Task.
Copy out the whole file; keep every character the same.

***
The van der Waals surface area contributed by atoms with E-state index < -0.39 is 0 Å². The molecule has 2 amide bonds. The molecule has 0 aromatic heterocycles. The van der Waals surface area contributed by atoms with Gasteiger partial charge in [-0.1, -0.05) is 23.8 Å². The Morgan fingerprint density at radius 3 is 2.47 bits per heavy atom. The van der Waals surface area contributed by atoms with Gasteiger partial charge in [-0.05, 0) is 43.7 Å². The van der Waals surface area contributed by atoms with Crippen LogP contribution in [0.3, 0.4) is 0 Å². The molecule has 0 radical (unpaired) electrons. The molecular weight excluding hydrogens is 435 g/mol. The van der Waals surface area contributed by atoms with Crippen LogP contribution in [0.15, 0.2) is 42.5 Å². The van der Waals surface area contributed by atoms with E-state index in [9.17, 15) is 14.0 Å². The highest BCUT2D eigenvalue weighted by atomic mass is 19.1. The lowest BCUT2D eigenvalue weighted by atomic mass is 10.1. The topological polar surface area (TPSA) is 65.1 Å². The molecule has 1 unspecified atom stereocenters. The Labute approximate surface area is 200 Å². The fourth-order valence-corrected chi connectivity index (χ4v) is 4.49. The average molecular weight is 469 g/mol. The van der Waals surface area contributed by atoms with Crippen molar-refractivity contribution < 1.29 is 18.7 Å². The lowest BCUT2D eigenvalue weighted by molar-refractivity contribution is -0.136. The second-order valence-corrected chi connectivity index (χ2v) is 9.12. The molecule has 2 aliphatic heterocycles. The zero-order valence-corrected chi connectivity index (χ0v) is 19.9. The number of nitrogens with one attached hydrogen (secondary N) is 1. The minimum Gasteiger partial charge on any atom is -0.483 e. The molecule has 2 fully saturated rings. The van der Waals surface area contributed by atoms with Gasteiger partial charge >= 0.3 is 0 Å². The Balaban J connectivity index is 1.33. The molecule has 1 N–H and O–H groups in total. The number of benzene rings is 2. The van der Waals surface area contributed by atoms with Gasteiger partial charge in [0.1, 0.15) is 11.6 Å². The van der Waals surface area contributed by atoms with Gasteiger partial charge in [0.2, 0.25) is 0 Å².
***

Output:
The van der Waals surface area contributed by atoms with E-state index < -0.39 is 0 Å². The molecule has 2 amide bonds. The molecule has 0 aromatic heterocycles. The van der Waals surface area contributed by atoms with Gasteiger partial charge in [-0.1, -0.05) is 23.8 Å². The Morgan fingerprint density at radius 3 is 2.47 bits per heavy atom. The van der Waals surface area contributed by atoms with Gasteiger partial charge in [-0.05, 0) is 43.7 Å². The van der Waals surface area contributed by atoms with Crippen LogP contribution in [0.3, 0.4) is 0 Å². The molecule has 0 radical (unpaired) electrons. The molecular weight excluding hydrogens is 435 g/mol. The van der Waals surface area contributed by atoms with Crippen LogP contribution in [0.15, 0.2) is 42.5 Å². The van der Waals surface area contributed by atoms with E-state index in [9.17, 15) is 14.0 Å². The highest BCUT2D eigenvalue weighted by atomic mass is 19.1. The lowest BCUT2D eigenvalue weighted by atomic mass is 10.1. The topological polar surface area (TPSA) is 65.1 Å². The molecule has 1 unspecified atom stereocenters. The Labute approximate surface area is 200 Å². The fourth-order valence-corrected chi connectivity index (χ4v) is 4.49. The average molecular weight is 469 g/mol. The van der Waals surface area contributed by atoms with Crippen molar-refractivity contribution < 1.29 is 18.7 Å². The lowest BCUT2D eigenvalue weighted by molar-refractivity contribution is -0.136. The second-order valence-corrected chi connectivity index (χ2v) is 9.12. The molecule has 2 aliphatic heterocycles. The zero-order valence-corrected chi connectivity index (χ0v) is 19.9. The number of nitrogens with one attached hydrogen (secondary N) is 1. The minimum Gasteiger partial charge on any atom is -0.483 e. The molecule has 2 fully saturated rings. The van der Waals surface area contributed by atoms with Gasteiger partial charge >= 0.3 is 0 Å². The Balaban J connectivity index is 1.33. The molecule has 1 N–H and O–H groups in total. The number of benzene rings is 2. The van der Waals surface area contributed by atoms with Gasteiger partial charge in [0.1, 0.15) is 11.6 Å². The van der Waals surface area contributed by atoms with Gasteiger partial charge in [0.2, 0.25) is 0 Å².